John Henry Newman refers to the conscience as “the aboriginal vicar of Christ in the soul,” in part because it mediates the presence of the God who knows and judges even the most intimate affairs of the heart..."For I know my transgressions, and my sin is ever before me” (Ps. 51:3). This in itself is a good thing, for it proves that the transgressor is in the presence of God.


Started the New Year with a Latin mass. It'd been a full two months since my last one, so it felt time.

In Bruce Springsteen's new memoir, he says the Church of his youth was mysterious, and now is welcoming. That pretty well describes the changeover from Latin to English in the mass as well. Springsteen said he believes in Jesus but "I no longer believe in his godly power. I believe deeply in his love." And I think for a lot of people that is the sense of it. To hold that Christ is both powerful (for example, to judge) and loving is the mission of the church and not an easy one in this age.

I think part of the mystique of the Latin mass is reassures one of God's power and majesty. The English mass assures one of God's accessibility, perhaps, at the cost of seeing his power. (That power, incidentally, includes the power to forgive sins.) The foreign language alone, the Latin, reminds me that I'm not God, that he symbolically speaks in a different tongue, that his thoughts are way above mine.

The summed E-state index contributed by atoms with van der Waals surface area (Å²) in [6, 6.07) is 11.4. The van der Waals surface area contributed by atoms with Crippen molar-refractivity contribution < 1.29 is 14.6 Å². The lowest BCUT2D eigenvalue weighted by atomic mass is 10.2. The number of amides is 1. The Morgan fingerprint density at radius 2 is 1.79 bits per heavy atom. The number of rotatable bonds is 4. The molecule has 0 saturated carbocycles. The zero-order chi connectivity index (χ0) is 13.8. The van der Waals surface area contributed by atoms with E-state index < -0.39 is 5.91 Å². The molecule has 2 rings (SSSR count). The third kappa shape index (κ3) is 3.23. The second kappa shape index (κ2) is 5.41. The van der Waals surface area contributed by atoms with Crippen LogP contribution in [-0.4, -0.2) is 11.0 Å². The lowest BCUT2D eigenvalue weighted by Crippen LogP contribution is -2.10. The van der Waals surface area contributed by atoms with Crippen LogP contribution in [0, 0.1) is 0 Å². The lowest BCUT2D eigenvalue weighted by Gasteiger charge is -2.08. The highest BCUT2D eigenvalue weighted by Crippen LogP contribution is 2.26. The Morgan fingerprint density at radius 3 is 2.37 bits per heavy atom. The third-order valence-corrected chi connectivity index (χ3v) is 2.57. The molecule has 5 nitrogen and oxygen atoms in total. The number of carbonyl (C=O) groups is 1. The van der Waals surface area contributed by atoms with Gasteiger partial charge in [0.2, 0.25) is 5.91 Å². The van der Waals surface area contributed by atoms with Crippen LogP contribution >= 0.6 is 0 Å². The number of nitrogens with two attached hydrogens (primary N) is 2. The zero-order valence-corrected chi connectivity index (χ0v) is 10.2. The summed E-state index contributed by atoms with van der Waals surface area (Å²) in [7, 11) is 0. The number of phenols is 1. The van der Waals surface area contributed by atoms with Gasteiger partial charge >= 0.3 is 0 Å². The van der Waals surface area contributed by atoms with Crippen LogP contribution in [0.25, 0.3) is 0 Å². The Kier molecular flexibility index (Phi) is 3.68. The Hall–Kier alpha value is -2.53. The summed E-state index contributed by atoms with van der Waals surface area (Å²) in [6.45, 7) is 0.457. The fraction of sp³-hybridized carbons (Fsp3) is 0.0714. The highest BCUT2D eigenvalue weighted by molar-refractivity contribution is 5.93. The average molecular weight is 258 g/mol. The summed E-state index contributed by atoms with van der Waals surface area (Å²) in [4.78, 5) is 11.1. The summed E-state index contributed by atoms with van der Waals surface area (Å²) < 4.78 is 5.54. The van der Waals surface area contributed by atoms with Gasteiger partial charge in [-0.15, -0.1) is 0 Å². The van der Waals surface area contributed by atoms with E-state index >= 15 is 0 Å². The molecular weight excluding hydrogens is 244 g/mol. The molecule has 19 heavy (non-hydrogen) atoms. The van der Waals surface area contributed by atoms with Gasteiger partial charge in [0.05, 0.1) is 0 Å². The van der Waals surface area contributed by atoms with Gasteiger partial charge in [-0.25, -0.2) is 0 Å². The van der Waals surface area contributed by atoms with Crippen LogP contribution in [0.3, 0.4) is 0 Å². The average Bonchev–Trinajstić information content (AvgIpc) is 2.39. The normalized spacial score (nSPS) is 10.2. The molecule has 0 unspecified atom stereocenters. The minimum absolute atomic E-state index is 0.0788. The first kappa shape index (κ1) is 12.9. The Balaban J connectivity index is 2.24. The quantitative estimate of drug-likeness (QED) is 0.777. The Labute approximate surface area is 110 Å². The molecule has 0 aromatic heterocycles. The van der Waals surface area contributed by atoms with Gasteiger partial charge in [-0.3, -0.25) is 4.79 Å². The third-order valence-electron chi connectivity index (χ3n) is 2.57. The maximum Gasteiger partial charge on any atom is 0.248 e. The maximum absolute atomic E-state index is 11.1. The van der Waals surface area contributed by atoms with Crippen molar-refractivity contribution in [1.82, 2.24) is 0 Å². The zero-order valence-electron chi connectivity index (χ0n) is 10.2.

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Ronald Knox on the mystery of free will, mentioning how our will can't simply be predicated by motives nor be attributed to mere brainless whim. If the latter, how can there be punishment or merit? If the former, if motives are tyrants that force us into doing what we do, then there is "no room left to put anything of ourselves into it.":
Neither of these two positions will do. Just as there is no explaining of the way in which subject and object interact upon one another in our knowledge, so there is no explaining of the way in which our will and the motives that inspire it interact upon one another when we choose between two courses of action. It is a mystery, and we must bow to it.
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Funny novelistic line (Jonathon Lee's High Dive):
He struggled sometimes to shake the idea that his early life had been all about an excess of sex and a sense of bottled potential, and that these things had, in the rich tradition of life's droll jokes, been replaced by an absence of sex and a sense of wasted potential.